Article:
And, by dipping the toothbrush into what remained in the truncated tube, we got another week's worth of toothpatste out!
So much happening recently that I saved this for a quieter day. The Shelterbox tent was taken to Laurieston Primary School where the kids were blown away by the concept. Mary and Nancy visited and Andrew Wilson (shelterbox Guru from Grangemouth) supplied the muscle.
This next one was sent to me by Mary who entitled it "Nancy covered her poo!"
Last night we held our "Come and meet Rotary" event. It was a humungous success from every point of view. All but three of the invited guests who had accepted the invitation showed up on the night. There was a buzz about the room as our members mingled and chatted and, in some instances, met old colleagues and friends the presence of whom on the evening came as a complete surprise.
President LInda started the evening off, welcoming everyone (who until then had been enjoying the chat and the drinks reception) and outlining the purpose of the evening. She handed over to President elect David to introduce the powerpoint presentation. David quietly and eloquently took everyone through the show that had been developed over the past month by Andrew and him.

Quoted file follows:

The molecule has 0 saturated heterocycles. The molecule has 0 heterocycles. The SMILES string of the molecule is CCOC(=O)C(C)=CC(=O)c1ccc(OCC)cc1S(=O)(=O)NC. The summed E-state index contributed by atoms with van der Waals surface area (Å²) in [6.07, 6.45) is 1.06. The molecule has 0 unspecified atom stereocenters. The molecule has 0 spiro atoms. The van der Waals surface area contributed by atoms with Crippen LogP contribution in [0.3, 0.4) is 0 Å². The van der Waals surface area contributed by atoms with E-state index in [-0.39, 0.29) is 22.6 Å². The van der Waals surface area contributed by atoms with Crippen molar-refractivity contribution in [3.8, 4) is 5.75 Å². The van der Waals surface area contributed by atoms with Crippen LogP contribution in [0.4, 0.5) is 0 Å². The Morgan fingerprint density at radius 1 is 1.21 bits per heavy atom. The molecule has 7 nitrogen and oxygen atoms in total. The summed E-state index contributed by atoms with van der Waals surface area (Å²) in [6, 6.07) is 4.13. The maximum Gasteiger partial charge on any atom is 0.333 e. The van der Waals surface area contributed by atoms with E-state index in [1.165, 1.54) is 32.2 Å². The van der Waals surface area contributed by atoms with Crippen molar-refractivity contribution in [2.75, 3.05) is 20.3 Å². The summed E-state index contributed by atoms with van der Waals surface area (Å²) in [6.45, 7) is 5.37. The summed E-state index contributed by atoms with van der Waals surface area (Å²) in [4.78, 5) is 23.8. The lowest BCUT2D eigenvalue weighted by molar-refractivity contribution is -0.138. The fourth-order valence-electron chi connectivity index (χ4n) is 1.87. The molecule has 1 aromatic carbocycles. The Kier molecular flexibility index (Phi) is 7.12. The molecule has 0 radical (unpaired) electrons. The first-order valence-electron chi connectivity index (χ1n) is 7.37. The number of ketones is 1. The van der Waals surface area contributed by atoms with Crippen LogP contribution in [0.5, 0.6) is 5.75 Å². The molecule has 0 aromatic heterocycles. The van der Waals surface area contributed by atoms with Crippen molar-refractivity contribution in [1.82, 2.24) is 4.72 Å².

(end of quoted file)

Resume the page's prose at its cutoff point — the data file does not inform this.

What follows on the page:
A finger buffet allowed further mingling and chatting then a presentation about Rotakids by President Linda was followed by short interviews of Stewart, Ausat and Mary giving their experiences of Rotary.
The venue was perfect and the management could not have been more helpful in the organisation of the evening. We anticipate that there may be at least 6 new members produced as a result. Well done everyone!
Andrew has been busy again lighting up Falkirk for World Polio day.
Today is "World pasta day" Why? I hear you say! Don't ask me it just is! It got me thinking however. I thought that I knew my pasta. I have made pasta. I have a pasta maker! The pasta maker doesn't make Pasta it simply shapes it and ensures that it is of the proper thickness. Then I thought How many different kinds of Pasta can you get and why?